In a move that I cannot understand, Linden agrees to marry Joss. Because she loves him, but also because she hates him and wants to make him suffer. She makes him promise not to touch her and warns him that she might fall in love with someone else someday; he says he deserves whatever happens and that he just wants to take care of her and make her happy. So he spends a lot of money on jewelry and clothes for her, and they get married. Her father tries to talk her out of it, warning her that this is not a good way to get revenge. Duh!

Here’s a passage of Linden’s thoughts, after she has agreed to the marriage:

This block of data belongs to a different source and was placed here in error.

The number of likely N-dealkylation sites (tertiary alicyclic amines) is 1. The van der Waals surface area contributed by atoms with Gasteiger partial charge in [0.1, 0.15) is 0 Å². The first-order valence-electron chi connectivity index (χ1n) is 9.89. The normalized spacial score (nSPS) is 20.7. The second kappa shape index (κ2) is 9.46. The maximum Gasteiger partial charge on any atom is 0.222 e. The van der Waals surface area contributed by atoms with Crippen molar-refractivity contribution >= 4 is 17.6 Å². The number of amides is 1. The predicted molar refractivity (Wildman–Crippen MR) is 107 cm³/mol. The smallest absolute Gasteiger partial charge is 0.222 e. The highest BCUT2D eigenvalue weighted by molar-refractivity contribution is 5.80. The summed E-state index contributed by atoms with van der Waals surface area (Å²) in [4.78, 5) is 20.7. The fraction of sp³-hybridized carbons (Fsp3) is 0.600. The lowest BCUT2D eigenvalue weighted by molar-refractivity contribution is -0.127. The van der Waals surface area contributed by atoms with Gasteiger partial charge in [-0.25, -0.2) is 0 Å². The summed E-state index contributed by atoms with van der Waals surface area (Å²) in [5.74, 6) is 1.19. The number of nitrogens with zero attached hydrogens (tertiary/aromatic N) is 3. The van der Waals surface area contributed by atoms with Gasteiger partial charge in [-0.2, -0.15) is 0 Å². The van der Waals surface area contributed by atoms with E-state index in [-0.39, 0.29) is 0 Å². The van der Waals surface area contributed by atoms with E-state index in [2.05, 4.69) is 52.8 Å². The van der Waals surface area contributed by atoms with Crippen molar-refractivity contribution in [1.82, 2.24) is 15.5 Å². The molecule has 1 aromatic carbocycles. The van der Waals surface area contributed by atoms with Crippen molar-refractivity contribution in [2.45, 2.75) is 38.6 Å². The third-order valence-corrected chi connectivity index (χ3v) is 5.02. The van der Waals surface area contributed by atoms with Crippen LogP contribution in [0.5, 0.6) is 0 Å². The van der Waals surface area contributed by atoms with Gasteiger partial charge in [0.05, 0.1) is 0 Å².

Somehow she had defeated him. He loved her. For once in his triumphant life, Joss had been humbled, that proud dark head forced to the ground, and she ought to feel a thrill of victory as she looked at him, having won where so many others had lost.

But she didn’t. She felt only weary resignation. She was going to marry him, but she did not want to do it. She loved him and she accepted that he loved her, but his love was never going to be what she wanted or needed. She could not love a man she despised and pitied. He should have been strong, he should have been a fortress for her to shelter in — instead of which she knew herself to be stronger, herself to be the one with a core of steel. That steel had been forged in the fires of anguish he had lit around her. (p. 128)